Why BurnRate Doesn’t “Do Financials”

Robert McLaws
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Yeah, we understand that our company name might be confusing to some people. They think we can calculate their burn rate and forecast their financials, whether they’re in launch, start-up or scale-up mode.

The reality is that you need to know how to do capacity planning before you can even begin to calculate your burn rate.

Burn rate forecasting is not a financial function. At its core it’s a people and timing function. It’s an exercise that involves everyone on your team— Your CEO, your CFO, your sales and marketing leaders, and even human resources staff and consultants.

Your goal should be getting the capacity planning process right by battle testing and validating it. Then, and only then, can you add money to the mix.

The key to burning at the right rate (rather than going down in flames) starts with humans and capacity planning, not with a spreadsheet.

Get the Process Right

Most companies think they have the right forecasting process. They rely on spreadsheets and input from their senior leaders to calculate cash flow and detailed expenses. They commit to their board and investors that they’ll be spending investment dollars wisely. But that’s not REALLY a process. That’s a bunch of numbers (with multiple iterations) and opinions.

The right process involves really diving into a full-blown capacity plan.

Sounds scary or time-consuming? It really isn’t.

We view BurnRate as the future of revenue operations because we’ve created an easy-to-manage, yet finely detailed deep way to plan for and adjust the human aspects and interdependencies that ultimately generate revenue.

Let’s say you’ve created your product or service. Next, you need to figure out how it will be sold, who will sell it, and what types of marketing programs need to fuel those sales efforts. That part of the process involves PEOPLE. Not just random people… the right people at the right levels with the right salaries.

For example, you may have three superstars currently selling your SaaS product, but you’ve secured some funding and have promised your board a big increase in sales and closed deals.

“So, we’ll just add more sales reps,” you might think. Keep in mind that finding the best people with the perfect (or close-to-perfect) skill set and results takes TIME. In fact, we believe that most people, even if they are sales stars, take 90 days to hit their stride.

You’ll achieve the results you and your board are looking for, but it may be three months later than you originally projected, and in the interim, you’ve carried the salaries and other overhead of new team members without being able to post sales (or enough sales against those expenses).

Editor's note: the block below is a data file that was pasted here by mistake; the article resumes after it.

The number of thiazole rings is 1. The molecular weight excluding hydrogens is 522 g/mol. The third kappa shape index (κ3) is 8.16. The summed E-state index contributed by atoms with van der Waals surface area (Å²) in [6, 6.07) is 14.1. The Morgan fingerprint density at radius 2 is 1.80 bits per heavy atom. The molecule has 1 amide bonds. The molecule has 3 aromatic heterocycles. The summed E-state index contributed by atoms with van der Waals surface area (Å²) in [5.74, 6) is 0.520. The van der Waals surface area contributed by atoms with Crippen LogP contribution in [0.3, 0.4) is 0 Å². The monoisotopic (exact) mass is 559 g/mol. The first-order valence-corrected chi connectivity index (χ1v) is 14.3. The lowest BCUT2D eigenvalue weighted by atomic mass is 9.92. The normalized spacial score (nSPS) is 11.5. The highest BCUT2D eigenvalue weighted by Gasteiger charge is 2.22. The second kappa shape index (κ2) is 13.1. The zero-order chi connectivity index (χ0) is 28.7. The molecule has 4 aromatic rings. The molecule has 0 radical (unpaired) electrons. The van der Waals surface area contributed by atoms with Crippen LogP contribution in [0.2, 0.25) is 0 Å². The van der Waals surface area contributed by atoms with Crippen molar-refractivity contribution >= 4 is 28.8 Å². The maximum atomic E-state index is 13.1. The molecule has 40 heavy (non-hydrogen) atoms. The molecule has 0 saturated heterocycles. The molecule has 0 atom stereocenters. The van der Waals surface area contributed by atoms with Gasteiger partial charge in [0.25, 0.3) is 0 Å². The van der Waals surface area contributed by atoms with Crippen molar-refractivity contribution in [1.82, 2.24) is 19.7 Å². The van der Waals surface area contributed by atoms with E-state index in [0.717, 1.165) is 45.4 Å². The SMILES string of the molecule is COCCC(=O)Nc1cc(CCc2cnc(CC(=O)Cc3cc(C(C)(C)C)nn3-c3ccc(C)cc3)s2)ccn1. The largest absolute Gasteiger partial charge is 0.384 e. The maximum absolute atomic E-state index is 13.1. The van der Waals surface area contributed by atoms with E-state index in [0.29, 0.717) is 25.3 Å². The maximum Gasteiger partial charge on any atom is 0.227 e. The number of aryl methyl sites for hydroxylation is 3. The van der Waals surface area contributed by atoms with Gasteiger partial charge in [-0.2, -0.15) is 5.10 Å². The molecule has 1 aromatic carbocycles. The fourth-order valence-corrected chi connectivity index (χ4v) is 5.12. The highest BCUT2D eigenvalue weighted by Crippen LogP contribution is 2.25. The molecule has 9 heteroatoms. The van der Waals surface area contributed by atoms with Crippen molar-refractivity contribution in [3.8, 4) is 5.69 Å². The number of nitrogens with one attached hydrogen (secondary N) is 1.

Battle Testing and Validating

What does that really mean? That new VP of Sales seemed like a hot shot in the interview process and your team loved them. They bring in a diverse and inclusive group team of talented BDRs, SDRs, and AEs.

Your marketing team presents what seems to be a killer lead-gen plan and has mapped out the customer journey. Marketing reviews the plan with sales and everyone is on board. The creative team starts churning out content and the martech stack is locked and loaded to feed leads to sales.

Your HR director and CFO are thrilled that the boxes have been checked and that you have a solid plan (including a cash flow projection). Everyone fist-bumps and/or high-fives.

But a few things can happen:

  • Seasonality and decision-making processes can slow down deals closing.
  • Those marketing campaigns aren’t generating the number of leads you projected.
  • The candidate pool is not as deep as you imagined and hiring/training is taking longer than anticipated.
  • Some of those new hires are taking time to learn your product. Others may decide they really don’t like your company (or you) and move on to other gigs. Personal issues can impact the number of hours sales professionals can work.

All of a sudden, those tidy spreadsheets that your team has worked so hard on go out the metaphorical window. You may have to spend hours, if not days, back at square one.

In the interim, you’re burning tons of cash.

So, How Do You Avoid the Burn?

Focus first on the people side of your business. Be honest with yourself (and your board and investors) about contingency planning.

Engage your team in the planning process and have tough “what if?” conversations.

Most important, invest in the automated tools that will take into account some of those human elements that can have a huge impact on your bottom line.

Having launched and scaled companies ourselves, we know that the best laid plans for cash flow and the coolest spreadsheet that illustrates your burn rate are useless if you haven’t put the time and brain power into talent and the timing behind finding and training the people who will deliver results.

We have redefined the concept of burn rate. It’s not just the amount of money you’re spending and when/how you’re doing it. Rather, your burn rate is the entire end-to-end process and tools you use to map out the future of your company.

Because after all, humans buy and sell your products and services. Our technology simply helps you make and adjust for those human factors, quickly and efficiently, which in turn, results in more sales and happier team members. Oh yeah, and your board and investors will have more confidence in your projections because you’re showing them much more than another spreadsheet.

BurnRate may not “do” financials, but we can take your business to a whole new level.

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